• Keep your shears clean especially if you have any olive knot on older trees. This prevents contamination to other trees in the grove.
  • Keep your shears clean and lubricated to help protect your hand function. Carpel tunnel syndrome or just plain aching hands is not fun.
  • Feed the trees in the spring after pruning.

If you are unsure, always consult an expert, someone who has years of experience and is willing to teach you their art and craft.

before and after pruning

Celebrate Citrus

Our citrus trees have finally made a wonderful comeback. They are producing large, no huge, quantities of fruit. Last year, the frost of December 7, 2103 destroyed the plants. I, in my way of trying to take care of everything, wanted to prune the dead branches right away. But I was persuaded to wait until mid-March 2014. Thank you to friends who are master gardeners who advised me to wait. Not pruning right away, the dead wood protected the remaining tree from further frost damage. We fed, weeded, watched, and hoped. And we were rewarded. This abundant harvest provided lemons and oranges for our co-milled oils. Delicious. We have more than enough fruit for a great citrus class on Saturday, March 14. We use the fruit in our flavored water. We eat oranges for snacks each day, we are all much healthier.citrus4

Celebrate citrus! Our trees are flowering right now, and the olives are right behind. Come look at our citrus grove and the 23 varieties. Sweet Meiwa (Hawaiian) kumquats, fingerling limes and Rangpur limes. Thanks also to Molly Chappallet, the owner of Chappallet Vineyards, for the addition of a huge bag of Rangpur limes so we can make lime marmalade. Our Kaffir lime, has a double leaf used in cooking Asian and Indian dishes, and delicious fruit. The Seville Sour Oranges make great English marmalade. The variegated lemons are pink on the inside, and make delicious lemonade. Our pomelo tree is just loaded with blossoms, all fuzzy and green. We are using the huge pomelo fruit in the tasting room for a palate cleanser. The menu at Yotam Ottolenghi’s new restaurant will feature pan-fried prawns with pomelo, pickled endive and garlic crisps and tamarind dressing. Get his books, Plenty and Plenty More, they are wonderful reads and super flavorful foods. Great fun.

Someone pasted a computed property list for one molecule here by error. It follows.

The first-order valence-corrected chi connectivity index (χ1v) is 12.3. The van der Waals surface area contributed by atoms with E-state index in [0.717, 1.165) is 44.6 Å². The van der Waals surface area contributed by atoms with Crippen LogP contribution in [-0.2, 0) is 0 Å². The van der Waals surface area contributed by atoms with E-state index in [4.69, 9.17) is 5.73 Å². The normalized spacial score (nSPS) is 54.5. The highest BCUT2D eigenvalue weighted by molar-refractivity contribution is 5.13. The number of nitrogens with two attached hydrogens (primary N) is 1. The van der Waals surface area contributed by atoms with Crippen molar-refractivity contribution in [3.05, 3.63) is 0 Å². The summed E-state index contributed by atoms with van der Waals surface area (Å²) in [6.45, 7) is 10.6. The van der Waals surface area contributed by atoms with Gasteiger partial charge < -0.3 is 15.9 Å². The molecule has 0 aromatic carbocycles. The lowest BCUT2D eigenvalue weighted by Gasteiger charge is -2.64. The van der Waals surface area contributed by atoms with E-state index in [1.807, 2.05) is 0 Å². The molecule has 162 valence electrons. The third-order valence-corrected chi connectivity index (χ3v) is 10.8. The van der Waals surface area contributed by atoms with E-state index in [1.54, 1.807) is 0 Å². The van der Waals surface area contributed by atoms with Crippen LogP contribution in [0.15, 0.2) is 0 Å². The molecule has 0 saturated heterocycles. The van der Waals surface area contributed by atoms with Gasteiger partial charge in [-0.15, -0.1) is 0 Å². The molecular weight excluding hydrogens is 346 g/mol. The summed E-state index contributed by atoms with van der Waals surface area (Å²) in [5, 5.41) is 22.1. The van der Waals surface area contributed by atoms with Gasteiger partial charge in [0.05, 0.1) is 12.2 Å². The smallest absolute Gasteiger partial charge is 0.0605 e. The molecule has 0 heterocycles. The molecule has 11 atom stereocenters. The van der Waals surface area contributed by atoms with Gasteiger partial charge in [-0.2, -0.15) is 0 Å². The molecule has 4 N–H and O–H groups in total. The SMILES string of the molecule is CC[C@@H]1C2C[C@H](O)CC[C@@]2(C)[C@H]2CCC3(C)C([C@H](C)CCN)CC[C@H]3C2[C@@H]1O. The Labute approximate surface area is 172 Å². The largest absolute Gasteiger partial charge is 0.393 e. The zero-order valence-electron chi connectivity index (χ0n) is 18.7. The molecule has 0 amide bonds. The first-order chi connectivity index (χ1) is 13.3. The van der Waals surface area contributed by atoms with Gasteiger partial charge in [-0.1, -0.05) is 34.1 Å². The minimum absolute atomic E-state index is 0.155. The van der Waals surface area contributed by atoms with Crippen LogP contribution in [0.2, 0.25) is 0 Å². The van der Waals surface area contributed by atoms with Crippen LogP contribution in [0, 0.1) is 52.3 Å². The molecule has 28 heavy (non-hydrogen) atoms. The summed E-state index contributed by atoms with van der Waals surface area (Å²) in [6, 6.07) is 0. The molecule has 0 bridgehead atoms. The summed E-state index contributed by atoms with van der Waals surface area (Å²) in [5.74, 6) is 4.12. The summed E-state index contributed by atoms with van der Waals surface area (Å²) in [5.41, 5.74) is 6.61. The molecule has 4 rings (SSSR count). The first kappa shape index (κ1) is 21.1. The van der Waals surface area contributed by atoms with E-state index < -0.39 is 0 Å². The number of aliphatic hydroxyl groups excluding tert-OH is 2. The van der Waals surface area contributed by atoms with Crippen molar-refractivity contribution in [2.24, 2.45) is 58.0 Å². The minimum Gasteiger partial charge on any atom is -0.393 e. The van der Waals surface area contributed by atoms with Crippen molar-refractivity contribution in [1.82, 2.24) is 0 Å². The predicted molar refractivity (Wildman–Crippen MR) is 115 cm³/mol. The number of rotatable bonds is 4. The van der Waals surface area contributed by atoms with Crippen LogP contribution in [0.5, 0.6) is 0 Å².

Come over and have a look and learn about Citrus. We are very lucky to live in California.

Planting in the Garden

beeEverything seems early again this year. We are responding to Mother Nature’s calls of Spring even though it is only February. I feel sorry for my friends back East in all the cold and snow. I hope this blog gives them hope for planting.

Everyone has spring fever here at IL Fiorello. We are busy getting the garden going again and redoing the herb garden to supply our culinary classes. Pruning in the groves is ongoing and is the topic of a future blog.

The garden beds are being filled with rich compost and seeds are flying around as staff members  share planting ideas. So far we have in the ground: cabbage, radishes (both red and white), beets, lettuce (five kinds), leeks, carrots, turnips, chives, kale, mesculin, chard, fava beans, snap peas, broccoli, and cabbage. The rhubarb is starting to get full and raise its head. Nothing better than strawberry rhubarb pie in the Spring. I am sure we will continue to plant more varieties of vegetables. Nick, our assistant miller and gardener extraordinaire, says that there is nothing better than fresh vegetables right from the ground. We all agree. We are all “vegephiles”, people who love vegetables. Our Executive Chef is also looking forward to doing a class on vegetables from the garden.    photo